The town of Quantico’s acting police chief and its sole other full-time police officer resigned Tuesday after an inquiry found that the department had missing drugs, cash and handguns.

A recently completed audit of the department’s records turned up mismanagement and potential criminal activity: $1,080 in cash was missing, along with an unknown quantity of marijuana and four department handguns, according to the audit and an e-mail from Quantico Mayor Kevin P. Brown.

The audit says that a deeper investigation could reveal further problems.

All but one of the handguns has been located, Brown said. He said the town has asked the Virginia State Police to investigate and assess what criminal charges, if any, are necessary.

Acting Police Chief Howard Castle and Officer Daryl Robinson resigned Tuesday, according to Town Council meeting minutes. Castle and Robinson could not immediately be reached for comment Thursday.

Virginia State Police spokeswoman Corinne Geller said the state’s investigation continues.

Brown, who is in his first term as mayor of the town of 500 in eastern Prince William County, said he has been raising questions about the police department for years. “Many of the old clichés about small-town politics are absolutely true,” Brown said. “A number of residents have been concerned about the way this place has been run for a very long time. I don’t blame it all on the police department. The elected officials didn’t do their due diligence.”

The town sits just outside the U.S. Marine Corps base, and Brown said a well-managed police department is vital.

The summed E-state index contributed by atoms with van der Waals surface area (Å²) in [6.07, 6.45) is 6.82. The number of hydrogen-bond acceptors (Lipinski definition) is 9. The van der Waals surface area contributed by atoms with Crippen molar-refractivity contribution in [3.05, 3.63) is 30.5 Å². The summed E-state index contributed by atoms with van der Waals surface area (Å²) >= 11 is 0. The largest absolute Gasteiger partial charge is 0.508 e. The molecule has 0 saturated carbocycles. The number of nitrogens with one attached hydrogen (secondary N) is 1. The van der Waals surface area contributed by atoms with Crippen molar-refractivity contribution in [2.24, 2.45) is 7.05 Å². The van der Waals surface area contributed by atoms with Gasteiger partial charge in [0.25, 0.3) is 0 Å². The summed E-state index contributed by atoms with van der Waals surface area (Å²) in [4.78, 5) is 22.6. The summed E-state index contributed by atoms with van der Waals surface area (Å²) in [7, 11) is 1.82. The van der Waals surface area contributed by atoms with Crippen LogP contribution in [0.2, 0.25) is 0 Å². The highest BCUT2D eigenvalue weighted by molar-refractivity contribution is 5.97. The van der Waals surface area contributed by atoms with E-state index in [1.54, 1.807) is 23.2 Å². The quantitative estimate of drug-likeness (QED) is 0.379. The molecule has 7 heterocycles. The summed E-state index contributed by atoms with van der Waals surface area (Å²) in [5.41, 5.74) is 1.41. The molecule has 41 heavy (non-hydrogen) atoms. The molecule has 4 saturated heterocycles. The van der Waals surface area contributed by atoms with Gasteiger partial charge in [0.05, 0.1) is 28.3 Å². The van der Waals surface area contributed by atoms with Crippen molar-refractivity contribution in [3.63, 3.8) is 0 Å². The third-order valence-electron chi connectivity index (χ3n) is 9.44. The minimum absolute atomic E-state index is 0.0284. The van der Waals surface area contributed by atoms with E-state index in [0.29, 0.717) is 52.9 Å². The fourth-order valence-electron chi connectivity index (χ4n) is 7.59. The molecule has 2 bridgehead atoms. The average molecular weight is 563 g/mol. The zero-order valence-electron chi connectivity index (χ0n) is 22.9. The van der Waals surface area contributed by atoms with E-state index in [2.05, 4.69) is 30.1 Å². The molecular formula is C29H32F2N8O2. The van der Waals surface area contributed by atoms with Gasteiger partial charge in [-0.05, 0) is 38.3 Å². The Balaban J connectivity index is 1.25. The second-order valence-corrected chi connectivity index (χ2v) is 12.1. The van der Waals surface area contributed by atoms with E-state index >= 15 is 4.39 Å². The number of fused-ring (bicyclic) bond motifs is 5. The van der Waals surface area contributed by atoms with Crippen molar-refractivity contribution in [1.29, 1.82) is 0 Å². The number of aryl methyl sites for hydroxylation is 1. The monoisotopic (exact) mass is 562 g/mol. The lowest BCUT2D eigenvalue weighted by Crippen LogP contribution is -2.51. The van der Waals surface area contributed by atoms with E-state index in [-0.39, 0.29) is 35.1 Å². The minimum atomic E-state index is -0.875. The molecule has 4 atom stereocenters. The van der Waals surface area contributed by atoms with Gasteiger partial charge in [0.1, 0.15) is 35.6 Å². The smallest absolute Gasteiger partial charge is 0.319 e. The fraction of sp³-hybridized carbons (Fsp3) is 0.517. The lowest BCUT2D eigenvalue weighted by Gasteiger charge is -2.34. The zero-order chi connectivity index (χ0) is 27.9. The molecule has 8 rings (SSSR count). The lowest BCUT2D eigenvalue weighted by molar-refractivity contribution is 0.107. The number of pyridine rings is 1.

The audit also showed that the department wasn’t properly keeping track of evidence and cash used to pay informants. Police also did not properly log service calls or maintain internal records, among other issues, the audit found.

Quantico officials hired Scott Roy, a law enforcement officer from Culpeper, to conduct the inquiry.

No property or evidence had been seized since 2010, according to the audit. Asked why, Castle responded that Quantico was “kinda like a Mayberry town,” the audit said.

News of the audit was first published by

The town has also ordered polygraph tests for its department, which includes four certified volunteer officers. Those officers are continuing their normal rotations, Brown said.

Brown said he could not discuss the polygraph tests or whether the town’s two resigned officers had completed the tests.

Town officials hope to advertise for a new police chief soon. In the meantime, the town plans to hire off-duty Prince William officers to fill the department’s needs. County police are also available to respond to routine calls if needed, Brown said.